thanks for all the replies so quickly! I don't really have time to add the reply I would like, but I would like to add a couple more notes just so I don't waste anyone's time. the battery will be a 50 amp hour 12v deep cycle marine battery. I could have a bigger one if you folks deem it necessary. That just happens to be what I have on hand. The Pavilion is about 125 ft away from our cabin which is powered by two 100w panels. The existing panels are on a 20 foot pole. Not too concerned with security. I'd be putting the pavilion panels on the same pole.

    The big question I have is.. If I run double 12/2 uf wiring, and one 100w panel... Will it put any charge on the battery? Or will I absolutely need 2 100w panels to run the array at 24v?

    Also still not sure what volt and amp numbers to put into the calculations.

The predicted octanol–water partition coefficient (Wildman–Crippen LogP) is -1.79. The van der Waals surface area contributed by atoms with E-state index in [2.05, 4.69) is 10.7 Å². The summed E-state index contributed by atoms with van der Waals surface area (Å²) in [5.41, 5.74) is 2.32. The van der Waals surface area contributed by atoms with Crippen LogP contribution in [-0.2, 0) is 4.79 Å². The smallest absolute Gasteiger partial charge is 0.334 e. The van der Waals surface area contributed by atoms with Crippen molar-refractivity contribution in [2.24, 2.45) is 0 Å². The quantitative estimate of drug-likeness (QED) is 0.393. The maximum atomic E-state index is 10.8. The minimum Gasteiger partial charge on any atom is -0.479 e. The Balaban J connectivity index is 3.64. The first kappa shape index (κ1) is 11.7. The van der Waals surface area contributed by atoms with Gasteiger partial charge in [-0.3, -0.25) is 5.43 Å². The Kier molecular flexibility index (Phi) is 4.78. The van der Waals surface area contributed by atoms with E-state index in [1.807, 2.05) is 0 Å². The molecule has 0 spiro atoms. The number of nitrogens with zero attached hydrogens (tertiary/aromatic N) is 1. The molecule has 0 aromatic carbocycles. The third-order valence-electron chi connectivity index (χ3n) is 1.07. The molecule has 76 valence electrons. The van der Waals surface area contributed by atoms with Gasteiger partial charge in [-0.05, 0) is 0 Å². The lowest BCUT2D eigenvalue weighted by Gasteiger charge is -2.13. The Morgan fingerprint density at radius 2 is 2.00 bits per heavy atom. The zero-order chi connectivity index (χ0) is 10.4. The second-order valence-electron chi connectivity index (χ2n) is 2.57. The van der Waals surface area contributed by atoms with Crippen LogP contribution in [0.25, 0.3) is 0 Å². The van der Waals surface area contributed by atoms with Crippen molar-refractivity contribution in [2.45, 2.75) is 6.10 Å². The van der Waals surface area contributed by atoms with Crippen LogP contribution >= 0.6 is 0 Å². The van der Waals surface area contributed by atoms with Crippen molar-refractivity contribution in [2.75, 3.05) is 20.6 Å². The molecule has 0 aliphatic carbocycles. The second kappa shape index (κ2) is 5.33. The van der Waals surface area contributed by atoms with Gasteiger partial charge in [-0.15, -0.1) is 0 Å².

• littleharbor2littleharbor2 Solar Expert Posts: 1,112 ✭✭✭✭


    Also still not sure what volt and amp numbers to put into the calculations.

     The info should be on the back of the panels. If not look up your panels online.

    2.1 Kw Suntech 175 mono, Classic 200, Trace SW 4024 ( 15 years old  but brand new out of sealed factory box Jan. 2015), Bogart Tri-metric, 700 ah @24 volt AGM battery bank. Plenty of Baja Sea of Cortez sunshine.

  • BB.BB. Super Moderators, Administrators Posts: 28,186 admin
    edited March 9 #10
    Note, when you run two cables I  parallel, that drops the AWG number by 3.

    2x 12 awg becomes 9 awg. 4x 12 awg becomes 6 awg.

    Bill
    Near San Francisco California: 3.5kWatt Grid Tied Solar power system+small backup genset